Some Thoughts on Isaiah 58:1-12

"We've been hearing about incarnation and God-with-us throughout Advent and Epiphany. Lectionary passages during Epiphany tell us something about this God who has been revealed in Jesus Christ."

Commentary, Isaiah 58:1-9a (9b-12), Amy Oden, Preaching This Week, WorkingPreacher.org, 2011.

"Given that the Gospel Lesson for this Fifth Sunday after Epiphany reminds us that Jesus did not come to abolish the Torah or the Prophets, we might consider one of these ancient, Hebrew Scriptures for our ...."

Commentary, Isaiah 58:1-9a (9b-12), Tyler Mayfield, Preaching This Week, WorkingPreacher.org, 2017.





Remember, that we have this passage from Epiphany 5A. Here are my reflections on the passage, now adapted for Ash Wednesday:

This passage is written while the Israelites are divided, most in exile in Babylon and a few in the homeland. The prophet invites, and God invites the people to remain faithful. God is faithful and God will move on behalf of God’s people.

While the people see faithfulness as turning inward and to God by fasting, God and Isaiah offer these words:

“[God desires a fast that] looses the bonds of injustice, to undo the thongs of the yoke, to let the oppressed go free, and to break every yoke? Is it not to share your bread with the hungry, and bring the homeless poor into your house; when you see the naked, to cover them, and not to hide yourself from your own kin?” God offers a mirror to the people an is clear – when you do none of these things you are most unlike your God and the people you are meant to be.

Remembering Jeremiah and other prophets over the past months, we know that God see righteousness not as simple religious faithfulness but as acts of bounty where people take care of the oppressed, loosen the yoke of another, help with food for the hungry, roofs for the homeless, and clothing for the naked. Here Isaiah prophesies that these are the kinds of true fasting and sacrifices that God declares as righteousness.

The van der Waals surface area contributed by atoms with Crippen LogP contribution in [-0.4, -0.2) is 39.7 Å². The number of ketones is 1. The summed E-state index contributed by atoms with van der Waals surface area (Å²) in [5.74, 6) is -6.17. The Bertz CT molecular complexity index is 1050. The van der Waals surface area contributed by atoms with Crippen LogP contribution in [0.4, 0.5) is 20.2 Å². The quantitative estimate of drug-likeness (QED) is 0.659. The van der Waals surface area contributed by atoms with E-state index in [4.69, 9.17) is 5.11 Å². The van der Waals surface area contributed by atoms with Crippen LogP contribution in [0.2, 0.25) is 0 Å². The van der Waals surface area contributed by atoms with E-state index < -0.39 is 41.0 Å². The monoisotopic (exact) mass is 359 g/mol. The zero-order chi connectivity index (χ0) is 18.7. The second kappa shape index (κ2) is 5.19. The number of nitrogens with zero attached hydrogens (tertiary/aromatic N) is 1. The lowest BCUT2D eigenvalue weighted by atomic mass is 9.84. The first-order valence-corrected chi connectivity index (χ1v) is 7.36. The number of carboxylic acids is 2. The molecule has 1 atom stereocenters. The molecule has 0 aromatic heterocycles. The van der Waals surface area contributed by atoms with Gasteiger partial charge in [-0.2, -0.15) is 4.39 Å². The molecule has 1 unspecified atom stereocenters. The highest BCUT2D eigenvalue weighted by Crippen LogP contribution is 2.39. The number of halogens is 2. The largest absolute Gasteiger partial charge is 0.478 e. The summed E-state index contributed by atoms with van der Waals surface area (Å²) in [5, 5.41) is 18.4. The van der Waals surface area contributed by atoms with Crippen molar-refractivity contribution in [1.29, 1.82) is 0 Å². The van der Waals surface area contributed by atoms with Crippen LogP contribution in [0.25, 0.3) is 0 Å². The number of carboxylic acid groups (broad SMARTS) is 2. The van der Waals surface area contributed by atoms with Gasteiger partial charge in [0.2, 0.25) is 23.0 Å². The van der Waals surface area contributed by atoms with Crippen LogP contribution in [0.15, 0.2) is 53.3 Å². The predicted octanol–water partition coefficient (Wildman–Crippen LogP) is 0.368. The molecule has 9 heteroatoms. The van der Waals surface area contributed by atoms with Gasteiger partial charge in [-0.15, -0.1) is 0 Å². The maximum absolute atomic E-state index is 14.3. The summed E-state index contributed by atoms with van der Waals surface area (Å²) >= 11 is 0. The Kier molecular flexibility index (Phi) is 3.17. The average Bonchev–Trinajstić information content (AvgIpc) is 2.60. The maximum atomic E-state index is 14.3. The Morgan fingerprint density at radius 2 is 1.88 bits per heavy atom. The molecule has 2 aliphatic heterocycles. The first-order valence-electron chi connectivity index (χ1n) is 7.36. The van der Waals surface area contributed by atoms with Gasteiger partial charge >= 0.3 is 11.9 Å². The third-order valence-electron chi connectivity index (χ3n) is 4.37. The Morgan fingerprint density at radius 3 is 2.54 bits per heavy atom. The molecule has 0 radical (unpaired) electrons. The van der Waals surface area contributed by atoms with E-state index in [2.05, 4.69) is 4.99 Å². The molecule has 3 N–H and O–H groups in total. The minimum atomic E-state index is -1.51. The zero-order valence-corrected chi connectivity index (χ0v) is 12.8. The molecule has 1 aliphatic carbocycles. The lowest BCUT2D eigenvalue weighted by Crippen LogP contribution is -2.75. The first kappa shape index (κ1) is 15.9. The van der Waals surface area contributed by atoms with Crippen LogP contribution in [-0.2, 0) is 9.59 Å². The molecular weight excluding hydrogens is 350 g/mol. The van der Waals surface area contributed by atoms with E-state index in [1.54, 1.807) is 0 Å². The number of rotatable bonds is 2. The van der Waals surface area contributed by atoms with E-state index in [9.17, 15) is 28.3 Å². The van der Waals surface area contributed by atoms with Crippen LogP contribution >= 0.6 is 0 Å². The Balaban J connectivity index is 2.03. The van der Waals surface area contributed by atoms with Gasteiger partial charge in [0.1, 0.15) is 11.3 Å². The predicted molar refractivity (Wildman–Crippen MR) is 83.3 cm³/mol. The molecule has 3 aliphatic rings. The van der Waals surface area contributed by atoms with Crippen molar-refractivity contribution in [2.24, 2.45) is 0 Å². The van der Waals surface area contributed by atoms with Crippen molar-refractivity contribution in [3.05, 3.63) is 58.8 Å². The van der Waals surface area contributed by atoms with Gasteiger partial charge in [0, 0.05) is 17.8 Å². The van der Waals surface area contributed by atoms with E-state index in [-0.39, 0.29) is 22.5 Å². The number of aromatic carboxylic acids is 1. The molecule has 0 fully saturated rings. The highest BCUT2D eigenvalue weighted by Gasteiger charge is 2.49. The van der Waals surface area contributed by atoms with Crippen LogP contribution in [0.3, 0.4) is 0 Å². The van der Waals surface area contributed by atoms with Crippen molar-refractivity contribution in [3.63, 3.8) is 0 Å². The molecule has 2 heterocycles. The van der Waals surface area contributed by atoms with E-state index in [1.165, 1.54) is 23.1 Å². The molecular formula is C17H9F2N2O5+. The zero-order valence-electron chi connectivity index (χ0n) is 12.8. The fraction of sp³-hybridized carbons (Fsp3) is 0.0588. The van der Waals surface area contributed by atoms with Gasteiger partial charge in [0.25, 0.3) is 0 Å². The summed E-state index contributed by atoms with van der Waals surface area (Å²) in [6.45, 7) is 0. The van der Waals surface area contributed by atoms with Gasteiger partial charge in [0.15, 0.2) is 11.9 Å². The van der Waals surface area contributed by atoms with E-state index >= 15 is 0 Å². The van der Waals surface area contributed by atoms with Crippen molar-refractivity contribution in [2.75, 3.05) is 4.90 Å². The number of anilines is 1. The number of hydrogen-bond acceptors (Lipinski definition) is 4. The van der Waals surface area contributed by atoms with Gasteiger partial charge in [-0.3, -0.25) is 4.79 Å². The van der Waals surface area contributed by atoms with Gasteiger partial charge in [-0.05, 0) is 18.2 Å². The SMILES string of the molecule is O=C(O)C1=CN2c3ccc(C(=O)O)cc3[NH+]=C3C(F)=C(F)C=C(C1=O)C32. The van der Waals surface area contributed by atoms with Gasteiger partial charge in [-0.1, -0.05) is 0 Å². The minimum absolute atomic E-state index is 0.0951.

When this happens Isaiah tells the people: “Then your light shall break forth like the dawn, and your healing shall spring up quickly; your vindicator shall go before you, the glory of the Lord shall be your rear guard.”

God desires that people, “remove the yoke from among you, the pointing of the finger, the speaking of evil, if you offer your food to the hungry and satisfy the needs of the afflicted, then your light shall rise in the darkness and your gloom be like the noonday.” Light is the light of God’s actions through his people. Light comes by means of work of the faithful for the other.

When nations forget their most vulnerable they shall lie in ashes and sackcloth. When the vulnerable are cared for light, life, and the rebuilding of community are the results. Foundations of generosity will lead to generations of strength among the people.

The Luke writes in his Gospel that this release of people who suffer is key to the very nature of God and especially to the person and mission of Christ Jesus. When in chapter 4, Jesus opens the scroll to read in the temple it is Isaiah 61 with the addition of this passage. What is made clear in Luke’s analysis and use in the narrative is that God has been about the work and care of the poor, oppressed, homeless, helpless, and most vulnerable. God in Christ Jesus continues this mission of righteousness (the caring of others). The jubilee promised to the slaves in Egypt, and the jubilee promised to the people in Babylon is the same jubilee promised for all people under the yoke of Christ. (Richard B Hays, Echoes of Scripture in the Gospels, 224ff)

Release is not only for prisoners (Isaiah 61) but release for all people who are broken and burdened (Isaiah 58). This is a freedom bought on the cross and given through the Holy Spirit to all people. As we smudge ashes upon our foreheads it is to remember deeply the gift of the Holy Cross and the gift we are to be for others in bringing release. The promise to Abraham and the of Moses and Isaiah now is to be fulfilled in ministry of Jesus and the inclusion of the whole world. Moreover, that the disciples in the wake of Jesus’ ministry are to continue the work of release – this same faithfulness and righteousness will be the hallmark of the every continuing body of Christ in the world.